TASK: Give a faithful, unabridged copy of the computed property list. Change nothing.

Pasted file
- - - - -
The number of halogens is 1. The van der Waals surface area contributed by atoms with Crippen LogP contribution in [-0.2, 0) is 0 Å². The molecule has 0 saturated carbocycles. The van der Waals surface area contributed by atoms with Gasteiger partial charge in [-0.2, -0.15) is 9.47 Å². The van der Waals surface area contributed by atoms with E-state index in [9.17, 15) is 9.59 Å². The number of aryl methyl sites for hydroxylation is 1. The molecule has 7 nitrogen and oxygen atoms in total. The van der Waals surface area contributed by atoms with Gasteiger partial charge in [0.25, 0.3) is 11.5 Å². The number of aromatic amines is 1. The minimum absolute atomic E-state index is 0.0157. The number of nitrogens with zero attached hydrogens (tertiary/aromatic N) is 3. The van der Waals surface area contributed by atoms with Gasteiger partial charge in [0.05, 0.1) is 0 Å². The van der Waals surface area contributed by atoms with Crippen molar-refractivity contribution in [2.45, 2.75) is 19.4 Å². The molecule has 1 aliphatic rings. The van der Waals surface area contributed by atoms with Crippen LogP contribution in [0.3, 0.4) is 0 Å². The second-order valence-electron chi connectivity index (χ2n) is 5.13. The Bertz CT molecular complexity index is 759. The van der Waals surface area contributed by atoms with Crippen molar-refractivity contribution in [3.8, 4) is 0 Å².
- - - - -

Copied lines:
The number of halogens is 1. The van der Waals surface area contributed by atoms with Crippen LogP contribution in [-0.2, 0) is 0 Å². The molecule has 0 saturated carbocycles. The van der Waals surface area contributed by atoms with Gasteiger partial charge in [-0.2, -0.15) is 9.47 Å². The van der Waals surface area contributed by atoms with E-state index in [9.17, 15) is 9.59 Å². The number of aryl methyl sites for hydroxylation is 1. The molecule has 7 nitrogen and oxygen atoms in total. The van der Waals surface area contributed by atoms with Gasteiger partial charge in [0.25, 0.3) is 11.5 Å². The number of aromatic amines is 1. The minimum absolute atomic E-state index is 0.0157. The number of nitrogens with zero attached hydrogens (tertiary/aromatic N) is 3. The van der Waals surface area contributed by atoms with Gasteiger partial charge in [0.05, 0.1) is 0 Å². The van der Waals surface area contributed by atoms with Crippen molar-refractivity contribution in [2.45, 2.75) is 19.4 Å². The molecule has 1 aliphatic rings. The van der Waals surface area contributed by atoms with Crippen LogP contribution in [0.3, 0.4) is 0 Å². The second-order valence-electron chi connectivity index (χ2n) is 5.13. The Bertz CT molecular complexity index is 759. The van der Waals surface area contributed by atoms with Crippen molar-refractivity contribution in [3.8, 4) is 0 Å².